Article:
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Intellectual Property Rights
12/20/2012

Houston HSI seizes 89 websites selling counterfeit goods

HOUSTON – U.S. Immigration and Customs Enforcement's (ICE) Homeland Security Investigations (HSI) announced Thursday that it seized 89 website domain names that were illegally selling counterfeit merchandise to unsuspecting consumers.

The 89 domain names were seized as part of Project Cyber Monday, an operation coordinated by the HSI-led National Intellectual Property Rights Coordination Center (IPR Center) in Washington, D.C. This brings the total number of domain names seized for Cyber Monday to 190. This is the third year that the IPR Center has targeted websites selling counterfeit products online in conjunction with Cyber Monday.

These domain names were designed to entice shoppers looking to purchase well-known brand-name goods. The consumers were then redirected to a host website, which was set up to dupe consumers into buying counterfeit goods as part of their holiday shopping. The seized domain names are now in HSI custody. Those seized websites now show a banner that notifies them of the seizure and educates them about the federal crime of trafficking in counterfeit goods and services.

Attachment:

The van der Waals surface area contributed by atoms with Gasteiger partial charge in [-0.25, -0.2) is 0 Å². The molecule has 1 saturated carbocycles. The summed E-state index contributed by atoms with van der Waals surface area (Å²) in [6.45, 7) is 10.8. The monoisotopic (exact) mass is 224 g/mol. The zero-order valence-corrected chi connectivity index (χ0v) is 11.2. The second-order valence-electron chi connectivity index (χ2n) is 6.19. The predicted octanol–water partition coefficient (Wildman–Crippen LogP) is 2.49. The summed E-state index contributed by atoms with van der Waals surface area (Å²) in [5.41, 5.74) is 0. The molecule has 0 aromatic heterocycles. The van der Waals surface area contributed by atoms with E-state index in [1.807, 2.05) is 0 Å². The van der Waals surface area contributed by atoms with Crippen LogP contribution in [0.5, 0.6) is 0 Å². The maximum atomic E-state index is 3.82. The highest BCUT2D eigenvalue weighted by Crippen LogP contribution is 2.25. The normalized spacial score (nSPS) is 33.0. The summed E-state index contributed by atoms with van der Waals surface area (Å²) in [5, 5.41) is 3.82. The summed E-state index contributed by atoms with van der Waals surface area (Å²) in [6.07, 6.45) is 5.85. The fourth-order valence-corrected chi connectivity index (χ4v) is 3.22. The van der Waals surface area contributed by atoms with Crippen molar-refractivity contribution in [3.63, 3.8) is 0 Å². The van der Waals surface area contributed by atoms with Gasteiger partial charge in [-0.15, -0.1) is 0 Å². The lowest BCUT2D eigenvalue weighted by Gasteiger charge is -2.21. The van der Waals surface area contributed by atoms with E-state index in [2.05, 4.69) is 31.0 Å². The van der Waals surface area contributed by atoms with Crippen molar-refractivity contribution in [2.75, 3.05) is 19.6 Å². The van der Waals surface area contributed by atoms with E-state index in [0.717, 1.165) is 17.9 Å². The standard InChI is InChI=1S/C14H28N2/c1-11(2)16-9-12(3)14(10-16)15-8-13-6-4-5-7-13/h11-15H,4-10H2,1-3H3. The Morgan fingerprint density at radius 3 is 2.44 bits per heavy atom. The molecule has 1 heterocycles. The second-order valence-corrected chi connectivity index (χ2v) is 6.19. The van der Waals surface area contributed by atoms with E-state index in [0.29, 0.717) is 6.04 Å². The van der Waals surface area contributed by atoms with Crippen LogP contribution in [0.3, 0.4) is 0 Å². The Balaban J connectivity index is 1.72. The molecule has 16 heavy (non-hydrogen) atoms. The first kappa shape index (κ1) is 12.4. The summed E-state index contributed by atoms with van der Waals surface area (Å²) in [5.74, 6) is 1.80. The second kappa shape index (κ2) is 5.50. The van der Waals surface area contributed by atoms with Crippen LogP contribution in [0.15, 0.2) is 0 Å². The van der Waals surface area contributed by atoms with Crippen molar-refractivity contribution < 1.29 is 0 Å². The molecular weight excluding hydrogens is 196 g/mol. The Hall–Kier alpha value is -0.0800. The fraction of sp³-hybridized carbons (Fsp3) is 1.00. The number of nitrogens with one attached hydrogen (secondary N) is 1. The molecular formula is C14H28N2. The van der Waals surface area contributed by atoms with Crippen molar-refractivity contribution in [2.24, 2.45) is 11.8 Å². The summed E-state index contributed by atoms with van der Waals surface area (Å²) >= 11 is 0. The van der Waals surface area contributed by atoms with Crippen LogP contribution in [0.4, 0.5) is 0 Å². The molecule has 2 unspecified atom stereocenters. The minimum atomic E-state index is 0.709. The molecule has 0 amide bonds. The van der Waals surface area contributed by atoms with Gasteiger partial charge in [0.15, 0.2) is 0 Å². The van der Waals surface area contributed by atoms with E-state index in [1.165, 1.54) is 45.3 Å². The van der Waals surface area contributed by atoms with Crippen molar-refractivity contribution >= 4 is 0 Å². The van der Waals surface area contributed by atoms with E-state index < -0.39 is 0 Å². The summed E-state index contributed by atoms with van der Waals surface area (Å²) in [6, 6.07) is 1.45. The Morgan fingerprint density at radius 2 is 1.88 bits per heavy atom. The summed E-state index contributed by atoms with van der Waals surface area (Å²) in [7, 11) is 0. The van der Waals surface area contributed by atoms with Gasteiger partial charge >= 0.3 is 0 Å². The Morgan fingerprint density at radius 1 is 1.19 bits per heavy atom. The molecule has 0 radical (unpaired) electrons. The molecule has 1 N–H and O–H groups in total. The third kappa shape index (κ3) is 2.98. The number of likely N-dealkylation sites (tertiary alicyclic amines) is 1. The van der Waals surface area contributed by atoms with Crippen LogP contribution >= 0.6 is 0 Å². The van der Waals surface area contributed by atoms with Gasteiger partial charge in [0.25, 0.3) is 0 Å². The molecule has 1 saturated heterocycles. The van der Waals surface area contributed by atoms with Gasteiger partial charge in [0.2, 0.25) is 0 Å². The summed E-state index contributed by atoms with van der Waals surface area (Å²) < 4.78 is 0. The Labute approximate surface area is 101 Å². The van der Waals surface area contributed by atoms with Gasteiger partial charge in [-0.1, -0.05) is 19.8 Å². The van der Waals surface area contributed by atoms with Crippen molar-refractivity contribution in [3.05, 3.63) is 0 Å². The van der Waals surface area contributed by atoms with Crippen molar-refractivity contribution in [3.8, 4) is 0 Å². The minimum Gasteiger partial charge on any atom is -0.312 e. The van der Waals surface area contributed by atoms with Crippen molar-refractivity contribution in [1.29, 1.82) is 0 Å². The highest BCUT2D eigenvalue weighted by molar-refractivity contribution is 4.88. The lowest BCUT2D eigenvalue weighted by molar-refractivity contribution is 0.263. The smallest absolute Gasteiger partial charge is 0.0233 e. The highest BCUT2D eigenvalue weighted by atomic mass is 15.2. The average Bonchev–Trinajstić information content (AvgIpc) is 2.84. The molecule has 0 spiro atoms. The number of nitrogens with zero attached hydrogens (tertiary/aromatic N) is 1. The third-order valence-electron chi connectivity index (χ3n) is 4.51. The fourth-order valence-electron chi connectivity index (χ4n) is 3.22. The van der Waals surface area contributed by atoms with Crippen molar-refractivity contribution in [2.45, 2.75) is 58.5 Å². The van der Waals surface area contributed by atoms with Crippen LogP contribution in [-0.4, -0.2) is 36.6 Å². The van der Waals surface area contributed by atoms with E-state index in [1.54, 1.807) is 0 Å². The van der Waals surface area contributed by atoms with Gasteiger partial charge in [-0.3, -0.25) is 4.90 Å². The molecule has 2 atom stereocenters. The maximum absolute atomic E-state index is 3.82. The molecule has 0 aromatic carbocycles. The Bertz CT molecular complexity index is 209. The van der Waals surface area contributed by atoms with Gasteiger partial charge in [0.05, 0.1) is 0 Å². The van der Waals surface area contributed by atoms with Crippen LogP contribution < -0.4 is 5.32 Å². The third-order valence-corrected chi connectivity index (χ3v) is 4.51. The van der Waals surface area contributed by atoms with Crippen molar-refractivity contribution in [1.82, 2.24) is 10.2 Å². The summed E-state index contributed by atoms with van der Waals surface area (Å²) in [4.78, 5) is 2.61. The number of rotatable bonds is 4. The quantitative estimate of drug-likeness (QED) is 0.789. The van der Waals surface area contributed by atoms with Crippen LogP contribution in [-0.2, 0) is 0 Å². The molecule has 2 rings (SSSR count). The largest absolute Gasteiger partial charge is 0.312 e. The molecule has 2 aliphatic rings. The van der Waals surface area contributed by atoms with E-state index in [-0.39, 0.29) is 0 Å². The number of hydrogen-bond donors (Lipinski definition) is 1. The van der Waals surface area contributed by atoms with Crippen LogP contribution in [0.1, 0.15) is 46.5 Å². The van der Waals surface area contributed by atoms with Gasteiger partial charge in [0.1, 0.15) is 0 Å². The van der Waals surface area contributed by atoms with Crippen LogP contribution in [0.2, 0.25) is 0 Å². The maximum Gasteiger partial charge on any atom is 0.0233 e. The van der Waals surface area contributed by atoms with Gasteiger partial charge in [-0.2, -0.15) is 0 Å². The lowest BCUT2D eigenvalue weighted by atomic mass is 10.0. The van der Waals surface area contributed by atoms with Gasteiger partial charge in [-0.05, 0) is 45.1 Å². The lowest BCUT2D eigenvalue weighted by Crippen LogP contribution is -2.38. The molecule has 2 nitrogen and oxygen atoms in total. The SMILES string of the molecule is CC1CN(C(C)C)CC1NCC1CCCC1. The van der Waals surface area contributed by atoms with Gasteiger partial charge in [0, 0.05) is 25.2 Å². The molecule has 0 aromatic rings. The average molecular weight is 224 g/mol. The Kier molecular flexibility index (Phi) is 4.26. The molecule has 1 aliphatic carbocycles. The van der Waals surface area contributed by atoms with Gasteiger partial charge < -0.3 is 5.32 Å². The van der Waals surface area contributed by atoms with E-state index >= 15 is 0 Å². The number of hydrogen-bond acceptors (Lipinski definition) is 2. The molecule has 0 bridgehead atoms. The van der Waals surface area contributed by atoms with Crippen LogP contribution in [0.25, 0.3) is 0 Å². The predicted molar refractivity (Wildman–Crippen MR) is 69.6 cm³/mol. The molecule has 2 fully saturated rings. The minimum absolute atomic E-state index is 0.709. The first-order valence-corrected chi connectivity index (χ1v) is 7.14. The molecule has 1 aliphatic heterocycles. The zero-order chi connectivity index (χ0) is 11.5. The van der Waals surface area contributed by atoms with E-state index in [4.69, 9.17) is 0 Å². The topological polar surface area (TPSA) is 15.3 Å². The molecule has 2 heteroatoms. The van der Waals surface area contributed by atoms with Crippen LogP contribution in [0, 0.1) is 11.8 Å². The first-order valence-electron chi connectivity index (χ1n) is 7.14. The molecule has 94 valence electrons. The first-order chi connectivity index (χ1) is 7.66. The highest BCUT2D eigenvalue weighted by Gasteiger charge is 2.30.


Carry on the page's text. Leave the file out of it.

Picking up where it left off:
"Websites are valuable assets that are critical to the success of companies competing for business today," said Brian M. Moskowitz, special agent in charge of HSI Houston. "Unfortunately, they can also be manipulated to support illegal activity. These website seizures by HSI special agents represent a 21st century response to this 21st century problem."

The seizure of these 89 websites is part of operation "In Our Sites" (IOS). IOS is a sustained law enforcement initiative that began more than two years ago to protect consumers by targeting the sale of counterfeit merchandise on the Internet. Under IOS, 1,719 domain names have been seized since the operation began in June 2010. Since that time, the seizure banner has received more than 112 million individual views.

Of these previously seized domain names, more than 690 have been forfeited to the U.S. government. The federal forfeiture process affords individuals who have an interest in seized domain names a period of time after a "Notice of Seizure" to file a petition with a federal court, and additional time after a "Notice of Forfeiture" to contest the forfeiture. If no petitions or claims are filed, the domain names become the property of the U.S. government.

The IPR Center is one of the U.S. government's key weapons in the fight against counterfeiting and piracy. Working in close coordination with the Department of Justice's Task Force on Intellectual Property, the IPR Center uses the expertise of its 21-member agencies to share information, develop initiatives, coordinate enforcement actions and conduct investigations related to intellectual property (IP) theft. Through this strategic interagency partnership, the IPR Center protects the public's health and safety, the U.S. economy and the war fighters.

To report IP theft or to learn more about the IPR Center, visit www.IPRCenter.gov.